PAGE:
The Monday dispatch from Clark Judge in D.C.:
Funk at the White House
By Clark S. Judge, managing director of the White House Writers Group in Washington and Special Assistant and speech writer for President Reagan.
The White House staff must be in a funk this morning.
They spent last week insisting that all those irate citizens at congressional and senatorial town hall meetings around the nation were puppets of well-funded, well-organized special interest groups.
But then Sunday’s New York Times-the Obama White House’s very own New York Times – reported that while, yes, opponents have spent $9 million on advertising and the like to date, the President’s supporters have spent $48 million (half to say there’s a problem, half to pump the program before Congress)-a five to one advantage for their side. And the Times’ numbers did not include the value of prime-time presidential news conferences or presidential town hall meetings, with all the start-to-finish cable TV and press coverage such events generate.[# More #]
In other words, in terms of resources, the campaign around the health care overhaul has been overwhelmingly one sided. Normally dominance in resources buys dominance in polling numbers. Not this time.
On this Sunday’s talk shows, Presidential surrogates argued that the American public believes the nation’s health care is broken and want it fixed. It is hard to know whom they thought they were kidding. According to polling from the Rasmusssen organization (judged the nation’s most accurate pollster in the 2008 election), 54 percent of voters would rather seen no program adopted than the one Congress is considering. The anger at the town hall meetings reflects a widespread belief public opinion doesn’t count; Mr. Obama and his overwhelmingly Democratic Congress are determined to go ahead no matter.
Two things are going on here, neither good for the President’s program.
The first has to do with the nature of the plan on the table. As was the failed Truman health overhaul proposal of 1945 and the Clinton one of 1993, the plan that Mr. Obama and his allies are developing is built on a social democratic model. It depends on government rules and mandates and funding administered through new or much enlarged federal agencies. Over more than six decades, whenever a broad social democratic recasting of American health care has been proposed, the nation has said no.
Mr. Obama has tried to make insurance companies the issue. But, as we know, most Americans happy with their insurance and don’t want to lose it. And even those who are not happy know that swapping corporate decision makers for government ones is hardly a step up and could prove a far fall down.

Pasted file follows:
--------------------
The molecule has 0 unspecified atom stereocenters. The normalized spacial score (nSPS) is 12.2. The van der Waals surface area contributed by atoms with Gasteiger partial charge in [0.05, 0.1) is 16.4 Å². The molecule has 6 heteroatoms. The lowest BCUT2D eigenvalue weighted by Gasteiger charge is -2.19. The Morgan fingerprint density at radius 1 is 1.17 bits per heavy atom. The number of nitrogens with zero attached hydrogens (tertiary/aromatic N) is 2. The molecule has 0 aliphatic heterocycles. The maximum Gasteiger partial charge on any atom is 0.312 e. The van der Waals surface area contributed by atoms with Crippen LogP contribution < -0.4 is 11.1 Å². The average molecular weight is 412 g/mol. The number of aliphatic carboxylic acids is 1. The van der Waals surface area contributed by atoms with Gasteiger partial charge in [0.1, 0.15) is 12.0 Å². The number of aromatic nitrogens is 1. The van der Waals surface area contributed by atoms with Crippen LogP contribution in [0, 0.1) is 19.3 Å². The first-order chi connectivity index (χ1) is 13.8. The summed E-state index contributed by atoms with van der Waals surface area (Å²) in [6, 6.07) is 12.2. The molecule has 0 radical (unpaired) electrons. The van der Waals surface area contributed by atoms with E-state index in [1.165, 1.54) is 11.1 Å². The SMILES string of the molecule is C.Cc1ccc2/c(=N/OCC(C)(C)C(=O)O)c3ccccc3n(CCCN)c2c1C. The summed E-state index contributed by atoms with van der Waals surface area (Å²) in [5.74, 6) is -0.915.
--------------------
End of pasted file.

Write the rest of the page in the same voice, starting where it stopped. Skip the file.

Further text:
So this is Mr. Obama’s first problem: social democratic style health care is a hard sell in the U.S. Try to push it through has cost the Democratic Party heavily in the election following each run they have made at it. Polls are now suggesting it could the same in the 2010 elections, too.
Mr. Obama’s second problem has to do with the swing House districts — the so-called Blue Dog districts. The Democrats snatched these CDs from the GOP in 2006 and 2008. Disgust with run-ups in spending and deficits by GOP Congressional majorities in the Bush (43) years drove these victories in most if not all cases. The President’s programs to date looks as if it were designed to push this group back to the GOP. A vote for almost any health reform legislation at this point could doom the reelection chances of any blue dog.
In trying to strong arm the Blue Dogs, the President is repeating the mistake Republicans made when they held control of the Congress. Remember that members from these districts were problems for the last GOP Speaker, just as they are for Speaker Pelosi. These CDs don’t fit neatly into either party, so their members don’t. As the GOP has so ably demonstrated, if you compel or persuade them to toe the party line, and you could easily lose them in the next election. The same goes for several Democratic senators.
There is a health care fix that these members and their constituents could accept. It moves control of health decisions away from both government and insurers through expanded health savings accounts, putting ownership of the accounts with the insured, not their employers or the government. And it makes competition among insurers free and intense by saying that if an insurance plan is accepted for sale in any state can be sold in all states.
But Mr. Obama and his colleagues are too dug into their social democratic model for health overhaul to believe that markets not mandates provide the key to fixing what needs fixing without harming everything else.
Here is a safe bet: Until the White House reforms its own reform proposal, the staff can count on many glum days to come.